decreases. More particularly, the components forming assembly 30 are designed so that the distal most portion of syringe head will press against the inner wall of the cannula that defines the middle bore 50 and the portion of the syringe proximal to this section will be spaced from the inner wall 39 of cannula hub that defines proximal bore 40.

[00033] A collar 98 also extends forward from the distal end of syringe trunk 94. Collar 98 is circular in cross section surrounds and is radially spaced away from head 96. Collar 98 is formed with grooves 99 that extend outwardly from the inner surface of the collar. Grooves 99 extend in a helical pattern through collar 98.

[00034] A plunger 102 is slidably moved through and removed from the opening at the distal end of the syringe trunk .

[00035] Assembly 30 of this invention can be used for a nerve ablation procedure. When the assembly 30 is so used, cannula 32 is first inserted into the patient to provide a portal to a site that is adjacent the nerve to be ablated. During the cannula insertion process, a stylet is typically disposed in the bores and lumen that extend axially through the cannula (stylet not illustrated) . The stylet provides structure strength to the cannula, especially tube 60. Once the cannula is so inserted, the stylet is removed.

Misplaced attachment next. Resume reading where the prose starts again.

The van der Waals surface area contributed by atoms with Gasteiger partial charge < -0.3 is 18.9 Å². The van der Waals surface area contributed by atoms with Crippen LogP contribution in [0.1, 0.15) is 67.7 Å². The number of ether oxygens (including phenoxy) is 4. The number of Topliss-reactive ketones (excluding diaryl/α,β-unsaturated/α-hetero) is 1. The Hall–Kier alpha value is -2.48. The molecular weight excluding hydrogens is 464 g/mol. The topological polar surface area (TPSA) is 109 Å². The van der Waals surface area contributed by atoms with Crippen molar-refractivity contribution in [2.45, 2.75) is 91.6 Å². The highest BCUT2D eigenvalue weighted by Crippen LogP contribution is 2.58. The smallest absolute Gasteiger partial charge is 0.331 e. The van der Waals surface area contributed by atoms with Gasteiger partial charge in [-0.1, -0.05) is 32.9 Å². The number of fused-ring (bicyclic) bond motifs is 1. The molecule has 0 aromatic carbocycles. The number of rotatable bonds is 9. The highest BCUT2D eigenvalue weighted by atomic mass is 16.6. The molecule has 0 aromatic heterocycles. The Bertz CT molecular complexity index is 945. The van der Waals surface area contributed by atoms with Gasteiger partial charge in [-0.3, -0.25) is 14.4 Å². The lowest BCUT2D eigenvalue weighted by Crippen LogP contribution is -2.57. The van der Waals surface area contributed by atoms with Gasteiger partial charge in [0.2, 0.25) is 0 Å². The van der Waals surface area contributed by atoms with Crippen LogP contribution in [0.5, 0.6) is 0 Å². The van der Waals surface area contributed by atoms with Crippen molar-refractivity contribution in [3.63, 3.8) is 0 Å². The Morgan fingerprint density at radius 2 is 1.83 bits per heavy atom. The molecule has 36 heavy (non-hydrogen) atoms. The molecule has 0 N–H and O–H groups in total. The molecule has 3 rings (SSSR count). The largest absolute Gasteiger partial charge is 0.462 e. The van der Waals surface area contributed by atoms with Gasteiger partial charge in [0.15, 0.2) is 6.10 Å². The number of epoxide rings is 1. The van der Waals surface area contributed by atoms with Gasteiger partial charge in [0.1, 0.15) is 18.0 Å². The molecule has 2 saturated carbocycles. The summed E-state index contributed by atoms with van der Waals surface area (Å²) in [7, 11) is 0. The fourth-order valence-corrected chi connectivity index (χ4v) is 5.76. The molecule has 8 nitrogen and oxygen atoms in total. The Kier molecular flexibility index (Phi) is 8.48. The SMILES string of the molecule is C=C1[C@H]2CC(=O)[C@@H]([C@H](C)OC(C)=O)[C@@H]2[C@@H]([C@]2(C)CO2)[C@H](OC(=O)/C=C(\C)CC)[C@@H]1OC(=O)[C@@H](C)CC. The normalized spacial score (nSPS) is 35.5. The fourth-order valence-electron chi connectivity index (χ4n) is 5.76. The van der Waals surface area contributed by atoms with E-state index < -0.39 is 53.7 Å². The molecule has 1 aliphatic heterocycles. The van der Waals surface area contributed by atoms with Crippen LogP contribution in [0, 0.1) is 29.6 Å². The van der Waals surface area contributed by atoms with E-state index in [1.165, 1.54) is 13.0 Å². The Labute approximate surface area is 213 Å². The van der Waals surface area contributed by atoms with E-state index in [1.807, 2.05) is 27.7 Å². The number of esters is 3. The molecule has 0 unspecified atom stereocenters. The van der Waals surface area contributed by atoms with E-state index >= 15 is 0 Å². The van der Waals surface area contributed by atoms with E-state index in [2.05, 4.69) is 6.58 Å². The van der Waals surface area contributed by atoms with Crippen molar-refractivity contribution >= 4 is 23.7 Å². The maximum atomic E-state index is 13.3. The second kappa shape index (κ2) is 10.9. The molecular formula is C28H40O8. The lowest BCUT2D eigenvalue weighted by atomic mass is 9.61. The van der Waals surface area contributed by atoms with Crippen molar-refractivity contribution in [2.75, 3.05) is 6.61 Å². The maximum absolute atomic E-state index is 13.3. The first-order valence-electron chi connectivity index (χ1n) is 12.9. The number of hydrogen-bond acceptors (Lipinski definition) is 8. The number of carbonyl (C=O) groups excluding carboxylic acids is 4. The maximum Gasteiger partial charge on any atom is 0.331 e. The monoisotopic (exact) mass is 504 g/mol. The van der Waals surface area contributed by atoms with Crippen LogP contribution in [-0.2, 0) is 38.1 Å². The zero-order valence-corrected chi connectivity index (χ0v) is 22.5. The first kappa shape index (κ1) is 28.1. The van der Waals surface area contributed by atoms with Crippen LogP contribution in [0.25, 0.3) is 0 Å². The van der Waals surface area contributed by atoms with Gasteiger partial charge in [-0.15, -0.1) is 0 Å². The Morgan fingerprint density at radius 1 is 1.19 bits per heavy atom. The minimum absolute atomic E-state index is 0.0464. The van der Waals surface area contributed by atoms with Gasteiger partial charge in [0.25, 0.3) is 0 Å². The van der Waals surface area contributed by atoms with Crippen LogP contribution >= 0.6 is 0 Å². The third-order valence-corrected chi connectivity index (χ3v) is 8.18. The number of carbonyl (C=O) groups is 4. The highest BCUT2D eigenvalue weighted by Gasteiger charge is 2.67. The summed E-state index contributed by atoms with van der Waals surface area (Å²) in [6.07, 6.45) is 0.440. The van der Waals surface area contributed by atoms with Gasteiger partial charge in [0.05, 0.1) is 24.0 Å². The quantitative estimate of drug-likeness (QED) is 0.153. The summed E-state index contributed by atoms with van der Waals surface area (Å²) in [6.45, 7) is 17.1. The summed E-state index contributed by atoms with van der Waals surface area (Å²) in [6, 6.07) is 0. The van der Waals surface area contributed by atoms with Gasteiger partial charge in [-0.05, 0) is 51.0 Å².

[ 00036] The electrode 70 is then coupled to the

cannula 32. In this process, the assembly shaft 80 is feed through proximal bore 40, middle bore 50 and distal bore 54 so as to extend in and through the cannula tube lumen 62. In this process, owing to the dimensioning of the

components, the practitioner does not exert a relatively large force that would be needed overcome a friction

(compression) force that holds the electrode head 74 static in the proximal bore 40. During the process of seating the cannula, the cannula 32 and electrode assembly 70 have a rotational orientation relative to each other that the electrode ears 76 can slide between the cannula ribs 42. The electrode assembly 70 is inserted into the cannula 34 until, owing to the above of the assembly components, electrode head face 78 seats against step 46 internal to the cannula. Step 46 functions as a stop that prevents further advancement of the electrode 70. Once assembly 30 is in this state, the distal end 81 of the electrode conductive shaft 80 projects out of cannula tube 60 as seen in

Figure 5A.

[ 00037 ] Once the electrode 70 is so positioned, the assembly head 74 is rotated. The head is rotated so that each electrode rib 76 is in registration with and distal an associated one of the cannula ribs 42 as seen in Figure 5. This positioning of the electrode 70 is considered to be the locking of the electrode assembly in place. [00038] A low current, typically approximately 6 mAmps, is sourced to/sunk from the electrode. More particularly, this current is sourced from the tip of shaft 80 that extends out of cannula tube 60. The described version of the invention is a monopolar electrosurgical system. The current flows between the tip of electrode shaft 80 and a ground pad that is often adhesively secured to the patient. The ground pad is not part of the present invention and is not illustrated.